Date of Award
Master of Science
Electrical and Computer Engineering
Surrounded by electromagnetic (EM) fields humans continuously interact and utilize EM fields for domestic devices, telecom systems, power systems and different medical applications including MRI (Magnetic Resonance Imaging) and TMS (Transcranial Magnetic Stimulation). During the last century, numerous new electronic devices and technologies have been developed leading to an exponential increase in exposure to Electromagnetic Fields. Although all of these applications are byproducts of Maxwell' experimentation, there are considerable differences in the way they interact with us.
In the treatment of noninvasive treatment of the human brain, the majority of the research has been mainly focused on realizing systems that can produce gigantic current and magnetic fields. Transcranial Magnetic Stimulation (TMS) in this application has provided numerous opportunities and possibilities. It has shown more promise in the therapeutic role for treatment of neurological disorders. TMS researchers are working towards improving the technical developmental tools for modeling, and magnetic field generation study for deep body penetration. The development stage of these devices with associated risks in manufacturing, tight medical tolerances, cost and reliability pose important research challenges which are addressed in this research.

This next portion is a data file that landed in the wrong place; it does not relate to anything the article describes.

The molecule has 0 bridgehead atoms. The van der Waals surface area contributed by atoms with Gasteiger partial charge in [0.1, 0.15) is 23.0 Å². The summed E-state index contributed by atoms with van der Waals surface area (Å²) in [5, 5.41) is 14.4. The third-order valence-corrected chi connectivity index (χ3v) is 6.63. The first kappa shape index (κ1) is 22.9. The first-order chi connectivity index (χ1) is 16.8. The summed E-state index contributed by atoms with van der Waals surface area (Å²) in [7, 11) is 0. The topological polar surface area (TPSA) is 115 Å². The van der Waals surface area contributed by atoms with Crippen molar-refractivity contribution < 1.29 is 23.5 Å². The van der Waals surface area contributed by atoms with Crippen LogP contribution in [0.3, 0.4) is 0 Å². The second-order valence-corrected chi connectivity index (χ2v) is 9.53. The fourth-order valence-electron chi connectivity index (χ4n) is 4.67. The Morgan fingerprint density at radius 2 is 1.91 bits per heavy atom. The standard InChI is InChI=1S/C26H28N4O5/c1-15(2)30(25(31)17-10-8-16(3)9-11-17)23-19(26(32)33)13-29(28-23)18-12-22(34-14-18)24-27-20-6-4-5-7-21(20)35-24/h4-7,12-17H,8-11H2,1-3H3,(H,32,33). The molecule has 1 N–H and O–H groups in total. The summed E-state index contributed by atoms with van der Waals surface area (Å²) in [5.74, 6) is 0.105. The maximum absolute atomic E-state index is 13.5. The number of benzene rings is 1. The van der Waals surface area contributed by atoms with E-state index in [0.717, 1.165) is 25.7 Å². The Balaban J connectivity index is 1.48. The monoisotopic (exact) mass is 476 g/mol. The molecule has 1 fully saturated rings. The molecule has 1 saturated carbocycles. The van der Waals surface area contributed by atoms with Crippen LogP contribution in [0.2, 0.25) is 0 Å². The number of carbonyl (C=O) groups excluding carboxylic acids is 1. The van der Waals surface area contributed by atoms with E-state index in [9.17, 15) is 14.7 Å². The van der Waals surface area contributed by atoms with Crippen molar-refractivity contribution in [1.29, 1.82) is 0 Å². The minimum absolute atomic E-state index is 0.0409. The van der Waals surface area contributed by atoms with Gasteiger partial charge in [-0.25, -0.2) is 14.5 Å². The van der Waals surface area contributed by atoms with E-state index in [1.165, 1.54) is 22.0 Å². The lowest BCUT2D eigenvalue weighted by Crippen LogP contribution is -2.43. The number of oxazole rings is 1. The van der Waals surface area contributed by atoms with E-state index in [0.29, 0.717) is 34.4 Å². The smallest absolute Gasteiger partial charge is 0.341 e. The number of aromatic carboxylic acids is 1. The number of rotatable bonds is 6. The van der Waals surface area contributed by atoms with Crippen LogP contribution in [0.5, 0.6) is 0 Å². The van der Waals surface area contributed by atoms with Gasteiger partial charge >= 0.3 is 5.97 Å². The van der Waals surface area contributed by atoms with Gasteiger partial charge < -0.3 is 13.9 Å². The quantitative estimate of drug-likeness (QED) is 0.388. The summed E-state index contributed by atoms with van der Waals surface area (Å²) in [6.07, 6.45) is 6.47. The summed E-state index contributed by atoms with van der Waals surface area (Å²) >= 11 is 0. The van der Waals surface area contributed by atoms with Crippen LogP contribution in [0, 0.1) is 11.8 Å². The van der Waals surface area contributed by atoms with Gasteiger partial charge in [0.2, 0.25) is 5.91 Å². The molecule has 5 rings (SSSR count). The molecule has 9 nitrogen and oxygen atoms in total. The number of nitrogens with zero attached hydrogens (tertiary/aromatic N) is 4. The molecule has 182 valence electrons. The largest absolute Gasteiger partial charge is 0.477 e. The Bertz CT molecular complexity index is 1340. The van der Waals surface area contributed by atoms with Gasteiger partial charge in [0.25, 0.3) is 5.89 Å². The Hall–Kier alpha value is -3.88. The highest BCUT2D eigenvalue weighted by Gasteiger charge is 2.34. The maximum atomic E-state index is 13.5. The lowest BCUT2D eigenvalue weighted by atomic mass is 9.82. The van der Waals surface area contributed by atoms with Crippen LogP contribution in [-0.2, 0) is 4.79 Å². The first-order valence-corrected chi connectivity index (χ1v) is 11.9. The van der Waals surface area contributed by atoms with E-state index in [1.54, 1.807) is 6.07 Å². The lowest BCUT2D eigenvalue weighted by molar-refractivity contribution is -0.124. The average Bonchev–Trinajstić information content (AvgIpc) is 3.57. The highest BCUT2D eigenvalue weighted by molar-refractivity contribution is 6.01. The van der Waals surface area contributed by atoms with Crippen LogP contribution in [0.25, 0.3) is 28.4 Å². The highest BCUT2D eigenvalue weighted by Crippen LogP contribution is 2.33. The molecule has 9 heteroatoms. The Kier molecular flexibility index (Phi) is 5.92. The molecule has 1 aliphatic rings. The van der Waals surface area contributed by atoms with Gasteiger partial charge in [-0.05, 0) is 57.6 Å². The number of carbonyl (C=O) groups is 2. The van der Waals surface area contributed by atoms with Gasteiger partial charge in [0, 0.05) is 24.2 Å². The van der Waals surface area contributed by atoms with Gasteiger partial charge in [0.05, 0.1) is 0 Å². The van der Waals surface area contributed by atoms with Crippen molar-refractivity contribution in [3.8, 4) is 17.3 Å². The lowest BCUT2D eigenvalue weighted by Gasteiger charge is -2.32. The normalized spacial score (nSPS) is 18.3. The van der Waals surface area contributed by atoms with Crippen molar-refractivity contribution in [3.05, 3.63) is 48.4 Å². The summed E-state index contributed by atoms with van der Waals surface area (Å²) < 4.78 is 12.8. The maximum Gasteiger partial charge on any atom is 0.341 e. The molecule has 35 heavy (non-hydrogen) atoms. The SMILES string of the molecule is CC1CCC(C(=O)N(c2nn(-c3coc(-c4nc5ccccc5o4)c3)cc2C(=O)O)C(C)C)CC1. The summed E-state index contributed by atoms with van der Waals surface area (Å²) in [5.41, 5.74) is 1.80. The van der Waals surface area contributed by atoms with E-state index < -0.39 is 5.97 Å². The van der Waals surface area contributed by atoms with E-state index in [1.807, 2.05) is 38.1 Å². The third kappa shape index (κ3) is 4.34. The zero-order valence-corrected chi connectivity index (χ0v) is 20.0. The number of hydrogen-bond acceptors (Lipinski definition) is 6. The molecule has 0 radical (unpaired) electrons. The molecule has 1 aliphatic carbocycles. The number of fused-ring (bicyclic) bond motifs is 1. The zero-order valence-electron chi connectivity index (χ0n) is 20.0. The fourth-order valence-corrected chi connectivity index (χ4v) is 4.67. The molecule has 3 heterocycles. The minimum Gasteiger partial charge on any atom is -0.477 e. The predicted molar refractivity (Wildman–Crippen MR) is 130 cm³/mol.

The objective of this research is to understand, develop and offer alternative methods for the implementation of several magnetic field generators that satisfy the requirement for magnetic field applications in medical, and other fields. This work presents a continual progression of the magnetic field generators from larger scale to small scale with variable energy consumption, high speed, and deployable systems. Additionally challenges and practical designs are presented.
Narimdinda Robert Bouda
Bouda, Narimdinda Robert, "Methods of magnetic field switching for biomedical and power applications" (2015). Graduate Theses and Dissertations. 14347.